An annual information return (Form 990) is required by the IRS for most 501(c) organizations, including 501(c)(4) groups. All funds raised and spent must be disclosed to the IRS on this form. Except in the case of private foundations, donor information is not made public.
The ability to hide donors and receive unlimited money from those donors are why 501(c)(4)s are so appealing to both donors and organizations involved in political activity. They don’t want the public to know who is behind the money. Several 501(c)(4) groups were criticized during the last election cycle due to their claims of being “social welfare” organizations. It seemed evident to most that these claims were invalid and that the primary purpose of these groups was clearly political. Lee Fang names 5 such groups that deserve more IRS scrutiny in a recent posting on the online website of The Nation magazine (read more here). Since the Supreme Court’s Citizens United ruling in January 2010, the number of applications for 501(c)(4) status has increased about 40% each year in 2011 and 2012 (according to the recently released audit of the IRS).
It is ironic that, in a case heard by the Supreme Court in 1986 (FEC v. Massachusetts Citizens for Life), the FEC argued that allowing a loophole for certain 501(c)(4)s involved in political activity would “open the door to massive undisclosed political spending by similar entities and to their use as conduits for undisclosed spending by business corporations and unions”. Surprisingly, the Court had responded that they saw no danger in that happening. Of course, we know that this is in fact what happened. However, in all fairness to the Court, they had made the assumption, based on the law, that there would be full disclosure of donors and amounts donated when that money was used for certain political activities.
Whenever a 501(c)(4), 527 group, or any other group broadcasts certain types of ads, the law requires them to disclose certain information about that ad. One of those pieces of information is where the funds that paid for the ad came from (i.e., who the donors are). However, the FEC rewrote its regulations in 2007, based on an erroneous interpretation of the Supreme Court’s FEC v. Wisconsin Right to Life ruling, and changed the disclosure rules. The FEC rewrote the law passed by Congress requiring full disclosure so that now full disclosure is only required if the donor specifically earmarks his or her donation to be used for these kinds of ads. Obviously, donors can get around disclosure by not earmarking their donations, which very few, if any, ever did in the first place.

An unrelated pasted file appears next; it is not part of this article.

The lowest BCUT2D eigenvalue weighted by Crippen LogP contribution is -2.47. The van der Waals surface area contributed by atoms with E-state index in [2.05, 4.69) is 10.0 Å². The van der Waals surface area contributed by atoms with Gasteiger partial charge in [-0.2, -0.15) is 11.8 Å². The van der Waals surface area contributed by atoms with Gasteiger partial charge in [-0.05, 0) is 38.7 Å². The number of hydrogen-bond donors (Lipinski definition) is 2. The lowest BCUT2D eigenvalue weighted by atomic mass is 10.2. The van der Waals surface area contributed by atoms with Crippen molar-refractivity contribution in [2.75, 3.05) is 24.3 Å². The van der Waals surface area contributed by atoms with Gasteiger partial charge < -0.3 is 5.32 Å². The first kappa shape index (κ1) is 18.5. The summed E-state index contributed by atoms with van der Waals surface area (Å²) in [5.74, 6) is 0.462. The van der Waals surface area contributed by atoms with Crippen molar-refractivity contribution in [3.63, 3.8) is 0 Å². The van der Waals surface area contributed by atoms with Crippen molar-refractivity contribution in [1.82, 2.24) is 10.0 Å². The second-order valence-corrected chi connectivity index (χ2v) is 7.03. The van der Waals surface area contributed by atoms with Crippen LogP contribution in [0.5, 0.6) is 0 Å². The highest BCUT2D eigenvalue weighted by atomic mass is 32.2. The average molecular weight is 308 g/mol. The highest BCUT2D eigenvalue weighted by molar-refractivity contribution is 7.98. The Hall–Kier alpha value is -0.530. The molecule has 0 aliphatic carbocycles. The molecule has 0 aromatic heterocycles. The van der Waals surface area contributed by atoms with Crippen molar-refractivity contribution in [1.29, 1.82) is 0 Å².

Representative Chris Van Hollen of Maryland filed a lawsuit in 2011 against the FEC to force the FEC to rewrite its disclosure rules to what they were before 2007, which was what Congress had intended and had written into law. He won the case in March 2012, but when the FEC appealed that decision, a higher court ruled in the FEC’s favor and the disclosure rules have not been changed.
According to the Center for Responsive Politics, the percentage of outside spending in elections that was not disclosed went from 1% in 2006 to 44% in 2010. Even though the percentage of undisclosed outside spending decreased in 2012 when compared to the overall record-breaking outside spending in this election cycle, the amount of undisclosed outside spending more than doubled from $127 million in the 2010 cycle to over $300 million in the 2012 cycle.